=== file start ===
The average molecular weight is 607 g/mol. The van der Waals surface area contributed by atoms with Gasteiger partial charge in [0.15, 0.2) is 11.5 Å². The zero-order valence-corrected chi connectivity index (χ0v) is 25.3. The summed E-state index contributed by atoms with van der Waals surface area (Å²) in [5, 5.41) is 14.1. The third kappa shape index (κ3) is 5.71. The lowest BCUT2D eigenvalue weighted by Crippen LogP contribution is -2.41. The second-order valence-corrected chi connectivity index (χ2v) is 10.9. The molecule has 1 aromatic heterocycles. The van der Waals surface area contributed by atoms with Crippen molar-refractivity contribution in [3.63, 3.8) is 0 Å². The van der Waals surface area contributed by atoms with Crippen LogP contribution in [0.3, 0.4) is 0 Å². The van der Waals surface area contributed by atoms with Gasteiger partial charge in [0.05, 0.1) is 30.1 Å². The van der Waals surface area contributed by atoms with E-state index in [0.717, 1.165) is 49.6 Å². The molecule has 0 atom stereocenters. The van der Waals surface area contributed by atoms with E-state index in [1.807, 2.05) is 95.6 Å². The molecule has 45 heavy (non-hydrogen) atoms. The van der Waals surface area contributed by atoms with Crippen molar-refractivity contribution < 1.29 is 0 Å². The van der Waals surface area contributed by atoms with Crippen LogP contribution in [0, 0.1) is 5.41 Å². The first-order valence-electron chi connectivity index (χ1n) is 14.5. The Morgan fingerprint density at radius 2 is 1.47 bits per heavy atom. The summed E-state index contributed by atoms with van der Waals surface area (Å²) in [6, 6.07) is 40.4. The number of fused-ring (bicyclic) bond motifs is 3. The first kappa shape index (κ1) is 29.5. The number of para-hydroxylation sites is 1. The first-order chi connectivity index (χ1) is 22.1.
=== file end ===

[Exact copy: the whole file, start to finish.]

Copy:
The average molecular weight is 607 g/mol. The van der Waals surface area contributed by atoms with Gasteiger partial charge in [0.15, 0.2) is 11.5 Å². The zero-order valence-corrected chi connectivity index (χ0v) is 25.3. The summed E-state index contributed by atoms with van der Waals surface area (Å²) in [5, 5.41) is 14.1. The third kappa shape index (κ3) is 5.71. The lowest BCUT2D eigenvalue weighted by Crippen LogP contribution is -2.41. The second-order valence-corrected chi connectivity index (χ2v) is 10.9. The molecule has 1 aromatic heterocycles. The van der Waals surface area contributed by atoms with Crippen molar-refractivity contribution in [3.63, 3.8) is 0 Å². The van der Waals surface area contributed by atoms with Crippen LogP contribution in [0.3, 0.4) is 0 Å². The van der Waals surface area contributed by atoms with Gasteiger partial charge in [0.05, 0.1) is 30.1 Å². The van der Waals surface area contributed by atoms with E-state index in [0.717, 1.165) is 49.6 Å². The molecule has 0 atom stereocenters. The van der Waals surface area contributed by atoms with E-state index in [1.807, 2.05) is 95.6 Å². The molecule has 45 heavy (non-hydrogen) atoms. The van der Waals surface area contributed by atoms with Crippen molar-refractivity contribution < 1.29 is 0 Å². The van der Waals surface area contributed by atoms with Crippen LogP contribution in [0, 0.1) is 5.41 Å². The first-order valence-electron chi connectivity index (χ1n) is 14.5. The Morgan fingerprint density at radius 2 is 1.47 bits per heavy atom. The summed E-state index contributed by atoms with van der Waals surface area (Å²) in [6, 6.07) is 40.4. The number of fused-ring (bicyclic) bond motifs is 3. The first kappa shape index (κ1) is 29.5. The number of para-hydroxylation sites is 1. The first-order chi connectivity index (χ1) is 22.1.